Shuja-ud-Din Muhammad Khan was the second Nawab of Bengal. He married Zainab un-nisa Begum, the daughter of Murshid Quli Khan and after the death of his father-in-law in June 30, 1727, he became the Nawab Nazim (Governor) of Bengal Subah (which became hereditary with his ascent to the throne).
Born at Burhanpur, Deccan, as Mirza Shuja ud-din Muhammad Khan (Mirza Deccani), son of Nawab Jan Muhammad Khan (Mirza Nur ud-din Muhammad), he was appointed Subahdar of Orissa 1719. Appointed as Nazim of Bengal and Orissa, July 1727. Subahdar of Bihar 1731. The title of Subahdar was bestowed by the Mughal Emperor of Delhi
Rise to power
Shuja ud-din Muhammad Khan was the 'Subahdar' of Orissa with 'Alivardi Khan' as his Naib (Deputy). Murshid Quli was not generally pleased of the inclusive and people friendly policies of Shuja.Alivardi Khan and his brother Haji Ahmed convinced Shuja that merit should be the deciding guideline for the position of Nawab and that Shuja was more than suitable for this position. With support from Alivardi and Haji he made preparations for a take over. He sent deputations (over the head of Murshid Quli) to the Mughal Emperor, Muhammad Shah and his Vazir, Khan Dauran in Delhi to accord formal permission and request for support. All his trustees save Alivardi were asked to resign from their duties and take up 'positions' in Murshidabad if the need may arise. Alivardi was to be in stand-by with him. Accordingly when Sarfaraz Khan was announced heir, Shuja was disturbed at the idea of being in the employment of his son.
Shuja was stationed at Katak (Cuttack) and in preparation for action crossed the river Mahanadi. On hearing that Murshid Quli had but a few days to leave he secretly started his march. Three days into the march he heard of Murshid Quli's death. He doubled speed and reached Murshidabad in another three days and enthroned himself as the Nawab. In the interim a formal approval from Vazir Khan Dauran in Delhi had arrived and the Mughal Emperor had supported his cause.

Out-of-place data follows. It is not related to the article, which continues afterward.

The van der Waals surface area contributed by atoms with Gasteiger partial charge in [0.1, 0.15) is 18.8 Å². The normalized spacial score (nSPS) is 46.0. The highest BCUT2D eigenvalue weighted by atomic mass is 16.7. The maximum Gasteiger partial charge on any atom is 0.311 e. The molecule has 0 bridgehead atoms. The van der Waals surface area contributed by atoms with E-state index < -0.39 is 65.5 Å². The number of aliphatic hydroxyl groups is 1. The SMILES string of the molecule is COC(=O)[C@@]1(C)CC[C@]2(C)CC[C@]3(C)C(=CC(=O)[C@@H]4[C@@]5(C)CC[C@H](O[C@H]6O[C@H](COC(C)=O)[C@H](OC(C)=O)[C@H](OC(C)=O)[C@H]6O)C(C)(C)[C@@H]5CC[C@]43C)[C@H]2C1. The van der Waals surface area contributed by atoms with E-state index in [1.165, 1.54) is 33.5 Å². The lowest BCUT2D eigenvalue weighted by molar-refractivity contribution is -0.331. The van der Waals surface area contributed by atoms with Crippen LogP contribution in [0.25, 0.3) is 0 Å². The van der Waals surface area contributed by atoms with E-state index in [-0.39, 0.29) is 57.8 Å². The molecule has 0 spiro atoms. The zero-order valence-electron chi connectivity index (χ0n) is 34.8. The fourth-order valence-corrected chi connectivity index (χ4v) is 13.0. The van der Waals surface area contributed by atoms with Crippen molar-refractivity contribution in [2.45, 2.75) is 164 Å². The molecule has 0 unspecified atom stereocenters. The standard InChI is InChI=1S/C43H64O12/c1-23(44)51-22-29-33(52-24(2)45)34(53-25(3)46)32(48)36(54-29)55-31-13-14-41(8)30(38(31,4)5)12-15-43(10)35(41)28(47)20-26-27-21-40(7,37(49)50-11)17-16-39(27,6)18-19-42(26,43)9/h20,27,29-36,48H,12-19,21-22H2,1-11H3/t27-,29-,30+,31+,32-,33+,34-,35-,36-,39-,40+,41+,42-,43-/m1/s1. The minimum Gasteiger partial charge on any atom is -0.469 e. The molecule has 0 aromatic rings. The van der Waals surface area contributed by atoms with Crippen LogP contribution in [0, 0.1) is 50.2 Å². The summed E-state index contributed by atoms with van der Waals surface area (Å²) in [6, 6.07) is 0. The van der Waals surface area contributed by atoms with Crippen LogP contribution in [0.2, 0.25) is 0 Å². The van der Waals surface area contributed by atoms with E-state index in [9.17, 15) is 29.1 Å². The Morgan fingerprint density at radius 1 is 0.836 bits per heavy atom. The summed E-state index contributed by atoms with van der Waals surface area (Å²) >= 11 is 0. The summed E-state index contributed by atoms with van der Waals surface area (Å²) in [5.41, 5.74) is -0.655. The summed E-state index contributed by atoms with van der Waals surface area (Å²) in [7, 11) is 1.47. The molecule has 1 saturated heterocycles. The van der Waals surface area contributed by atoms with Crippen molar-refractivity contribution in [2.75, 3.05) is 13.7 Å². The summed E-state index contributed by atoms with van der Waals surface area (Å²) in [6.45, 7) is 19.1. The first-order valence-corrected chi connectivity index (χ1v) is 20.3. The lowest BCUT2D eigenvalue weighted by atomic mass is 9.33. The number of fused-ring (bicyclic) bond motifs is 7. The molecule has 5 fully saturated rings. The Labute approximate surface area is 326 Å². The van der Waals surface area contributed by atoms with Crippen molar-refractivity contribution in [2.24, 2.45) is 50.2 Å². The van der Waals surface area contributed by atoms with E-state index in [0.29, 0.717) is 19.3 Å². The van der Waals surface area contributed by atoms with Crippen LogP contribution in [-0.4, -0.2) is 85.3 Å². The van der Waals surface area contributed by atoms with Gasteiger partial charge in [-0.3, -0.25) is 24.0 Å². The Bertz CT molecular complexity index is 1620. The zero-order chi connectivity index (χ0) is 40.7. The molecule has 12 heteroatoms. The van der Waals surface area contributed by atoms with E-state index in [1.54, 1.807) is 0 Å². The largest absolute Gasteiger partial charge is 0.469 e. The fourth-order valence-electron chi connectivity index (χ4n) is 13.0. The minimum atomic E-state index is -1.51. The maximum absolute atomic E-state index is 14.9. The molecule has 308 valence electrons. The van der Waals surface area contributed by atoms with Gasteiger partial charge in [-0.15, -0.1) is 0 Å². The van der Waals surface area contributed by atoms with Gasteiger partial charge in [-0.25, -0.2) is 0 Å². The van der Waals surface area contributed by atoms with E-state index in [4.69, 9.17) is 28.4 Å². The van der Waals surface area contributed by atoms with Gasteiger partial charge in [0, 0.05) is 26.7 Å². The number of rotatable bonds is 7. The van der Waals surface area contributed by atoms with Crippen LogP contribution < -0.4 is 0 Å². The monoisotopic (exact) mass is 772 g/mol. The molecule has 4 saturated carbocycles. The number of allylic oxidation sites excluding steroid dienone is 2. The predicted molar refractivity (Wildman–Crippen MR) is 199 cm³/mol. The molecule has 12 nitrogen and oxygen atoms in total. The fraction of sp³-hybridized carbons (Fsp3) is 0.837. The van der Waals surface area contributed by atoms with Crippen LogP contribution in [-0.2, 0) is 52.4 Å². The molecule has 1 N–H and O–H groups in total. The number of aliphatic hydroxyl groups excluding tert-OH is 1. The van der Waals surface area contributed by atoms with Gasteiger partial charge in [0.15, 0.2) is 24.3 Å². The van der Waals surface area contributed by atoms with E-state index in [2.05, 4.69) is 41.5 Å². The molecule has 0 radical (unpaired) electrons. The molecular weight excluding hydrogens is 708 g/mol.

The speed of Shuja took Sarfaraz Khan by surprise. In the interim Alivardi had arrived with an army in support of Shuja. Sarfaraz might have decided to contest however to avoid a conflict in the family, the Dowager Begum of Murshid Quli Khan intervened, Sarfaraz Khan in favour of his father, Shuja-ud-Din Muhammad Khan, and her son-in-law Shuja-ud-Din Muhammad Khan ascended to the Masnad of Bengal.
It is certain that by August, 1727 Shuja-ud-Din Muhammad Khan was firmly established as the Nawab of Bengal.
As a sign of gratitude for supporting him, he sent a huge amount of money from his revenue collection to the Mughal Emperor Muhammad Shah and in return received the title of "Mutaman-ul-Mulk Shuja-ud-Daula Asad Jang". He also received the personal Mansab of a Haft Hazari, with seven thousand troopers, besides a fringed Palki, together with the insignia of the Mahi Order, and a Khilat consistiug of six pieces of robes, precious stones, a jewel-mounted sword, and a Royal elephant with a horse. He was further confirmed in the office of Nazim of Bengal.
Shuja ud-Din was known to be brave, liberal and generous. The only factor that went against him in terms of having a long rule, was his age.
The Siyar-ul-Mutakherin mentions that with regard to private disputes between man and man, he trusted no one ; but sending for the parties, he would listen patiently and leisurely to the story of each, and with much judgment drew his conclusion, and pronouncing the decree, caused it to be executed with punctuality. Constantly animated by a scrupulous regard for justice, and always inspired by fear of God, he uprooted from his realm the foundations of oppressions and tyrannies.